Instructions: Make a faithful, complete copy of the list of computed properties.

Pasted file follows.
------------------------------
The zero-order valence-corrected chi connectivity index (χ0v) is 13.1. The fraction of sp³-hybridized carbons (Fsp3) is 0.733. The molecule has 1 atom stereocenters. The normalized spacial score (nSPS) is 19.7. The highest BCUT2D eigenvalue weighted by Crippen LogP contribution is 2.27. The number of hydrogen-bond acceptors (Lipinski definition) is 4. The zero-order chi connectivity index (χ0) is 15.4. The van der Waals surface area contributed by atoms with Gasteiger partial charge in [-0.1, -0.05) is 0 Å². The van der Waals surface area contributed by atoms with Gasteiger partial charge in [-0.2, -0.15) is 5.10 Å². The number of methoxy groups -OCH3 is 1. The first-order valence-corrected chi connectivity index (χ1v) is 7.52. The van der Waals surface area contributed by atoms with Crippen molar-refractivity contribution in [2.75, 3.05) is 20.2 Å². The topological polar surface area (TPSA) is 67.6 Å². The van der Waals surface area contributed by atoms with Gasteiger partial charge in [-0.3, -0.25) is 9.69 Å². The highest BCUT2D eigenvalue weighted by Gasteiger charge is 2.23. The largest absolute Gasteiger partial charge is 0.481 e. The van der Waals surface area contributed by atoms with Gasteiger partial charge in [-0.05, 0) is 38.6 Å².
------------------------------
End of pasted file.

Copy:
The zero-order valence-corrected chi connectivity index (χ0v) is 13.1. The fraction of sp³-hybridized carbons (Fsp3) is 0.733. The molecule has 1 atom stereocenters. The normalized spacial score (nSPS) is 19.7. The highest BCUT2D eigenvalue weighted by Crippen LogP contribution is 2.27. The number of hydrogen-bond acceptors (Lipinski definition) is 4. The zero-order chi connectivity index (χ0) is 15.4. The van der Waals surface area contributed by atoms with Gasteiger partial charge in [-0.1, -0.05) is 0 Å². The van der Waals surface area contributed by atoms with Gasteiger partial charge in [-0.2, -0.15) is 5.10 Å². The number of methoxy groups -OCH3 is 1. The first-order valence-corrected chi connectivity index (χ1v) is 7.52. The van der Waals surface area contributed by atoms with Crippen molar-refractivity contribution in [2.75, 3.05) is 20.2 Å². The topological polar surface area (TPSA) is 67.6 Å². The van der Waals surface area contributed by atoms with Gasteiger partial charge in [-0.3, -0.25) is 9.69 Å². The highest BCUT2D eigenvalue weighted by Gasteiger charge is 2.23. The largest absolute Gasteiger partial charge is 0.481 e. The van der Waals surface area contributed by atoms with Gasteiger partial charge in [-0.05, 0) is 38.6 Å².